In both Tuft and Whitfield this Court adverted in dicta to equitable considerations where a complainant has followed the EEOC's misleading advice. 533 F.2d at 360-61; 517 F.2d at 1310. These equitable considerations as they relate to a jurisdictional provision are properly considered in the context of whether any of this Court's prior holdings should be applied prospectively only as some other courts have done after holding invalid under section 706(f) (1) the EEOC's dual or multi-letter procedure. See Zambuto v. American Telephone and Telegraph Co., 544 F.2d at 1336; DeMatteis v. Eastman Kodak Co., 520 F.2d at 411. See also Lynn v. Western Gillette, Inc., 564 F.2d at 1287; Page v. U. S. Industries, Inc., 556 F.2d 346, 355 (5th Cir. 1977), Cert. denied, 434 U.S. 1045, 98 S. Ct. 890, 54 L. Ed. 2d 796 (1978). No argument is advanced that Tuft can or should be applied prospectively to Shea's complaint. Moreover, Lacy and its companion case, Whitfield, are not candidates for prospective application. As this Court recently observed in a case also involving a failure to satisfy Title VII's jurisdictional prerequisites, the major factors considered when an argument is made to apply a case prospectively
are whether the court ruling in question was of first impression or "clearly foreshadowed," whether the retroactivity will further or retard the purpose of the rule, and whether inequities will result by retroactive application of the rule.
Rudolph v. Wagner Electric Corp., 586 F.2d 90, 92 (8th Cir. 1978), Cert. denied, --- U.S. ----, 99 S. Ct. 2033, 60 L. Ed. 2d 397 (1979). See Chevron Oil Co. v. Huson, 404 U.S. 97, 106-07, 92 S. Ct. 349, 30 L. Ed. 2d 296 (1971); United States v. LePatourel, 593 F.2d 827, 831 (8th Cir. 1979). Whitfield represented no more than a logical extension of Tuft as this Court's discussion in Whitfield amply reflects. See 533 F.2d at 360. Tuft therefore not only clearly foreshadowed Whitfield, but controlled it. The former's emphasis on the significance of the termination of administrative procedures, on the specific notification requirement for no reasonable cause dismissals in Section 706(b), and observation that "(u)pon a dismissal of the charge by the Commission, the statutory notice must issue promptly to the aggrieved party and the respondent," 517 F.2d 1309, were distinctly incompatible with the EEOC's two-letter procedure in dismissal cases and indicated that in this Circuit a letter like that received by Shea on January 22 and April 1 would constitute notice initiating the 90-day period.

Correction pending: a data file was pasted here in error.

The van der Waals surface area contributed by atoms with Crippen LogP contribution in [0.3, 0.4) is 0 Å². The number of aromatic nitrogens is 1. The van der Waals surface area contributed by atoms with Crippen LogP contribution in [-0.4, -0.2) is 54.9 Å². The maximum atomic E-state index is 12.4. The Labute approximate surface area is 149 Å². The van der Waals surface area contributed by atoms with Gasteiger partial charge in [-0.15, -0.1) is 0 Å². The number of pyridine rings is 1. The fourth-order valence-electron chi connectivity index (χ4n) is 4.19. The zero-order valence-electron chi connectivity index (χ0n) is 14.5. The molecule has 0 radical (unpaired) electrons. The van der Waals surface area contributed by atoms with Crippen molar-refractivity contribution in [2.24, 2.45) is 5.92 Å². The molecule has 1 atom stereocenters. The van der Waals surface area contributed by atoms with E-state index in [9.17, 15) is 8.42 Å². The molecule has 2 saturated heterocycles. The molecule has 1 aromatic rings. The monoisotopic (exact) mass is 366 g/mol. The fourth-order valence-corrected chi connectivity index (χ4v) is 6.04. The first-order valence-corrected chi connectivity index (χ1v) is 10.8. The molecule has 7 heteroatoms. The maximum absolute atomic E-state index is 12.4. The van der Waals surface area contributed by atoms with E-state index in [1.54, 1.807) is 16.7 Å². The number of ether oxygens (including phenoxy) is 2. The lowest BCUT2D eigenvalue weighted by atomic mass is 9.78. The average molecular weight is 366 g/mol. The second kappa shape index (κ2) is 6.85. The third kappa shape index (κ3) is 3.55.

Because we agree with the district court that it was without jurisdiction, we do not address the merits of the case or the district court's dismissal under Rule 41(b), F.R.Civ.P.
Judgment of dismissal affirmed.
The Honorable William C. Hanson, Senior United States District Judge, Southern District of Iowa, sitting by designation
The Honorable Paul Benson, Chief Judge, United States District Court for the District of North Dakota, sitting by designation
As amended by the Equal Employment Opportunity Act of 1972, Pub. L. 92-261, § 4(a), 86 Stat. 103. All references herein to Section 706 are to the amended version
In its entirety the January 22 letter stated:
Ms. Mary Shea
1174 Beech Street
St. Paul, Minnesota 55106
Dear Ms. Shea:
We have investigated your charge of employment discrimination as indicated above.
Based upon a full investigation of your case, the Commission has determined that the facts upon which your charge is based, do not constitute a violation of Title VII of the Civil Rights Act of 1964, and has issued the enclosed Determination. Your charge was dismissed on the date on which the Determination was signed.
However, if you desire to pursue this matter further, you may do so by requesting a Right-To-Sue Letter from the U. S. Justice Department by making said request in writing through this office.
Please contact this office if you have any questions regarding the matter.
Wesley N. Harry
The EEOC sent three letters to Whitfield. The first indicated conciliation had failed and that he could request a right-to-sue letter at any time. The second letter the one which we held triggered the 90-day jurisdictional period told Whitfield the EEOC would not litigate and effectively advised him of the fact that the administrative process was at an end. The same letter stated that Whitfield could request a Right-To-Sue letter from the Commission, and that "(o)nce you (have) receive that letter, you have only 90 days to file the suit in Court." 533 F.2d at 360. The third letter was the Commission's Right-To-Sue letter sent at Whitfield's request
The April 1, 1975 letter is the pertinent notification here because the EEOC apparently entertained her request for a review of the Determination dismissing the charge, though then existing regulations provided that "requests for reconsideration (of a reasonable cause finding) will not be granted." 29 C.F.R. §§ 1601.19(b), (d) (1974). In view of this procedure, the Commission's administrative remedies were not completed until the review of the Determination. Tuft v. McDonnell Douglas Corp., 517 F.2d at 1309-10
No party claims that the fact that defendant City is a government entity is significant to the disposition of this appeal
Shea's assumption in this regard would indicate that she did not in fact rely on the information provided in correspondence with the Commission. The EEOC did not suggest a deadline for requesting a Right-To-Sue letter in any of the communications we have before us
In fact, it is impossible to distinguish on any significant ground the notice received in Whitfield and in this case. The crucial second letter in Whitfield which followed unsuccessful conciliation and contained notice of an EEOC decision not to sue, stated in pertinent part:
Title VII of the Civil Rights Act of 1964, as amended, provides that you may file a suit in Federal District Court represented by a private lawyer. In order to file such a suit, you must request in writing a "Right to Sue" letter from (the) District Director.
It is always wise to secure your own lawyer before you request a "Right to Sue letter from the Director. Once you receive that letter, you have only 90 days to file the suit in Court.
533 F.2d at 360.